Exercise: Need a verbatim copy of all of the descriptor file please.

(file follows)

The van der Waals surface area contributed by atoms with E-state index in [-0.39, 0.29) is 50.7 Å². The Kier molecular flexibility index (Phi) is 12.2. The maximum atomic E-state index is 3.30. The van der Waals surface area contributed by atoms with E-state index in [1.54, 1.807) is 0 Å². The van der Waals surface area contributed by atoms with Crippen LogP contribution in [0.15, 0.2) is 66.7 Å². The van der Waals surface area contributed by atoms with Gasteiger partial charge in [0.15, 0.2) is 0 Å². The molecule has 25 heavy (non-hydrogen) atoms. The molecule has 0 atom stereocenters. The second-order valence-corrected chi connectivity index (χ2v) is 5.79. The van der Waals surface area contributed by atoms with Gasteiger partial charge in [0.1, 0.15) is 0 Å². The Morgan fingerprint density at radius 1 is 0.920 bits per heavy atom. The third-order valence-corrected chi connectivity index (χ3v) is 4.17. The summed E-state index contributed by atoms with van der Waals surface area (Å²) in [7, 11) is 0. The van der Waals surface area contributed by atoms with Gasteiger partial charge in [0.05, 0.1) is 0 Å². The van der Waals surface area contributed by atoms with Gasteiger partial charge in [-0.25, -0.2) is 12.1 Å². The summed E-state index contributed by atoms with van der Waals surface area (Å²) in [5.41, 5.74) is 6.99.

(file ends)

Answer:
The van der Waals surface area contributed by atoms with E-state index in [-0.39, 0.29) is 50.7 Å². The Kier molecular flexibility index (Phi) is 12.2. The maximum atomic E-state index is 3.30. The van der Waals surface area contributed by atoms with E-state index in [1.54, 1.807) is 0 Å². The van der Waals surface area contributed by atoms with Crippen LogP contribution in [0.15, 0.2) is 66.7 Å². The van der Waals surface area contributed by atoms with Gasteiger partial charge in [0.15, 0.2) is 0 Å². The molecule has 25 heavy (non-hydrogen) atoms. The molecule has 0 atom stereocenters. The second-order valence-corrected chi connectivity index (χ2v) is 5.79. The van der Waals surface area contributed by atoms with Gasteiger partial charge in [0.1, 0.15) is 0 Å². The Morgan fingerprint density at radius 1 is 0.920 bits per heavy atom. The third-order valence-corrected chi connectivity index (χ3v) is 4.17. The summed E-state index contributed by atoms with van der Waals surface area (Å²) in [7, 11) is 0. The van der Waals surface area contributed by atoms with Gasteiger partial charge in [0.05, 0.1) is 0 Å². The van der Waals surface area contributed by atoms with Gasteiger partial charge in [-0.25, -0.2) is 12.1 Å². The summed E-state index contributed by atoms with van der Waals surface area (Å²) in [5.41, 5.74) is 6.99.